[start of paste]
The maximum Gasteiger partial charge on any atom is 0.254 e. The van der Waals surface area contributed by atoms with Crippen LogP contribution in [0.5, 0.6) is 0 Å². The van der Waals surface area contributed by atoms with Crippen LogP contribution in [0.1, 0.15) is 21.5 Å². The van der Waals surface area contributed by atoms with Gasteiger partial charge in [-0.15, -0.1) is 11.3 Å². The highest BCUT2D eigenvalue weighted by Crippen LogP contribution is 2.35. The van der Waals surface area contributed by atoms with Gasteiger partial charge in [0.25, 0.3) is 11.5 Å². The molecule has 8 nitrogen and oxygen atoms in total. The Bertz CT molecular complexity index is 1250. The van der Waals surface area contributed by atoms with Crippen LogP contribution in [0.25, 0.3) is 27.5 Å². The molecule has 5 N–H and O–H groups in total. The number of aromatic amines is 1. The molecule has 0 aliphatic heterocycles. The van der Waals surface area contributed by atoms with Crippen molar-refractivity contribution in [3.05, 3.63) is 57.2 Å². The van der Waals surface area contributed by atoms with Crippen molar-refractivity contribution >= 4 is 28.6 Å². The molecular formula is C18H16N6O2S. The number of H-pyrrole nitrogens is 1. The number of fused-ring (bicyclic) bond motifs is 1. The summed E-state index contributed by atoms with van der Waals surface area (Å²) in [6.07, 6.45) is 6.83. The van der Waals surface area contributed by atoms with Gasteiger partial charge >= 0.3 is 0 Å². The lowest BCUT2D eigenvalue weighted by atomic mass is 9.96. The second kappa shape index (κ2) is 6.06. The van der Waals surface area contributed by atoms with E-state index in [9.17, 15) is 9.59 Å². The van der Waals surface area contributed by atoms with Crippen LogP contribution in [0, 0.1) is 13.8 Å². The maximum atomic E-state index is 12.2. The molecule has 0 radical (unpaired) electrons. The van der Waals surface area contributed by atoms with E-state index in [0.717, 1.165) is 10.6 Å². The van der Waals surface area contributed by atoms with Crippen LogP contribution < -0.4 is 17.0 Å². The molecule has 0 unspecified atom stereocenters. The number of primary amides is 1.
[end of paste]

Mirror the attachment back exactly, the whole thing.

The maximum Gasteiger partial charge on any atom is 0.254 e. The van der Waals surface area contributed by atoms with Crippen LogP contribution in [0.5, 0.6) is 0 Å². The van der Waals surface area contributed by atoms with Crippen LogP contribution in [0.1, 0.15) is 21.5 Å². The van der Waals surface area contributed by atoms with Gasteiger partial charge in [-0.15, -0.1) is 11.3 Å². The highest BCUT2D eigenvalue weighted by Crippen LogP contribution is 2.35. The van der Waals surface area contributed by atoms with Gasteiger partial charge in [0.25, 0.3) is 11.5 Å². The molecule has 8 nitrogen and oxygen atoms in total. The Bertz CT molecular complexity index is 1250. The van der Waals surface area contributed by atoms with Crippen LogP contribution in [0.25, 0.3) is 27.5 Å². The molecule has 5 N–H and O–H groups in total. The number of aromatic amines is 1. The molecule has 0 aliphatic heterocycles. The van der Waals surface area contributed by atoms with Crippen molar-refractivity contribution in [3.05, 3.63) is 57.2 Å². The van der Waals surface area contributed by atoms with Crippen molar-refractivity contribution >= 4 is 28.6 Å². The molecular formula is C18H16N6O2S. The number of H-pyrrole nitrogens is 1. The number of fused-ring (bicyclic) bond motifs is 1. The summed E-state index contributed by atoms with van der Waals surface area (Å²) in [6.07, 6.45) is 6.83. The van der Waals surface area contributed by atoms with Gasteiger partial charge >= 0.3 is 0 Å². The lowest BCUT2D eigenvalue weighted by atomic mass is 9.96. The second kappa shape index (κ2) is 6.06. The van der Waals surface area contributed by atoms with E-state index in [9.17, 15) is 9.59 Å². The van der Waals surface area contributed by atoms with Crippen LogP contribution in [0, 0.1) is 13.8 Å². The maximum atomic E-state index is 12.2. The molecule has 0 radical (unpaired) electrons. The van der Waals surface area contributed by atoms with E-state index in [0.717, 1.165) is 10.6 Å². The van der Waals surface area contributed by atoms with Crippen LogP contribution < -0.4 is 17.0 Å². The molecule has 0 unspecified atom stereocenters. The number of primary amides is 1.